Our Ingredients

Shari-Sushi Rice

Sushi rice stands as the cornerstone of quality sushi. No matter how meticulously one procures and prepares seafood, if the rice is subpar, the integrity of the sushi is compromised. With years in the industry and extensive research, I've come to recognize the unparalleled value of using superior rice. It is with pride that we serve sushi rice sourced from a dedicated small farmer in Gero City, Gifu, Japan. Our chosen rice, known as "Inochi No Ichi" from the esteemed brand Ryu no Hitomi, or "Dragon Pupil", is cultivated in Japan's distinct four-season climate. This rice not only meets our stringent standards but is also free of agricultural chemicals and organic that is grown in Japan, freshly polished in New York.

In comparison to other renowned varieties, such as the well-known Koshihikari, our rice boasts grains 1.5 times larger. When cooked, it offers a rich sweetness, excellent stickiness, and a potent aroma, culminating in a unique taste experience. This rice is not only limited in supply but has also been awarded numerous Grand Prix gold medals in Japan."

You can find more info here: http://ryunohitomi.com/

Akazu - Red Sushi Vinegar

Aka-zu is a critical component of edomae sushi, it is typically aged for 3-5 years. It brings a deep, flavorful & refreshing taste full of umami to sushi rice.  
We source two kinds of akazu, one of them called Edo-Tannen, Edo Tannen vinegar is a sushi vinegar with a rich flavor based on red vinegar, a strong red vinegar made from long-term aged domestic sake lees that have been carefully prepared, a red vinegar seasoned vinegar with the moderate scent that has sufficient flavor, richness, and richness. (The other akazu, due to the very very limited supplement, and by recommendation only, our vendor from Japan doesn’t want us to name it .)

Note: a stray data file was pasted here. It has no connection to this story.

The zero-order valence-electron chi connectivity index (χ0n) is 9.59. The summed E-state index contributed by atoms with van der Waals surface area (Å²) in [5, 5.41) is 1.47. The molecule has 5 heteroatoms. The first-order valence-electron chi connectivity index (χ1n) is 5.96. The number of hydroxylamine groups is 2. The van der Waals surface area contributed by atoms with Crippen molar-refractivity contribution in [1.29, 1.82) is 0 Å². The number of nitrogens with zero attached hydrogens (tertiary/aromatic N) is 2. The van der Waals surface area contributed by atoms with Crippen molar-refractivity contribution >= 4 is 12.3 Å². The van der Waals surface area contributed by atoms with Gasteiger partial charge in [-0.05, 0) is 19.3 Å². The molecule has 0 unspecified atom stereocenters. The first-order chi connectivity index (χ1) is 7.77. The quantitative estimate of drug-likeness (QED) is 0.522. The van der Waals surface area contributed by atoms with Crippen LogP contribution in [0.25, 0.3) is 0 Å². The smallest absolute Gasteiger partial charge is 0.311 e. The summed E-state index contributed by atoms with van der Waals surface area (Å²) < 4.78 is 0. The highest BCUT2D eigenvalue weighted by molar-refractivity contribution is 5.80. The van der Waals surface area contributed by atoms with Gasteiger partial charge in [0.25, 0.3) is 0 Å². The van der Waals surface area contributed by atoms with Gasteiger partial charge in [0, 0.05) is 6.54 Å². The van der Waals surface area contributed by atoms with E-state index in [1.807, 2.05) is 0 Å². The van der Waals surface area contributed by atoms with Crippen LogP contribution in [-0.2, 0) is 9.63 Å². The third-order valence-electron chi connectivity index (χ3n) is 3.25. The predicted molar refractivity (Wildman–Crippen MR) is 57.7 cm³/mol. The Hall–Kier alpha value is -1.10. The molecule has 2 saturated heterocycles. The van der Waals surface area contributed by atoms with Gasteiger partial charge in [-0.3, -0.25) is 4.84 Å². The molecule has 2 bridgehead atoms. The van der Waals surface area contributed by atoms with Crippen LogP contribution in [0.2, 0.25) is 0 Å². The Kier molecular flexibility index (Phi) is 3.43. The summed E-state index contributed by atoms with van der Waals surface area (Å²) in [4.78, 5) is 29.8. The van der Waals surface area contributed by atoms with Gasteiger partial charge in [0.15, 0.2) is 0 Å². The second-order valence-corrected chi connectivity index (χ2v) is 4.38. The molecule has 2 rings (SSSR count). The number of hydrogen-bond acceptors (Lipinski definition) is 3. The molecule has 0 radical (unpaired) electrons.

We take pride in sourcing 90% of our fish directly from Toyosu Japan, thanks to our personal relationships with our trusted vendors. The fish we receive is treated with the utmost care and respect, using the traditional Ike-jime and Shinkei-jime techniques. These age-old Japanese methods ensure the humane dispatch of the fish immediately upon catch. Specifically, Ike-jime targets the fish's brain, while Shinkei-jime addresses the spinal cord. This process ensures the fish meets a swift end, preserving the pristine quality of its meat.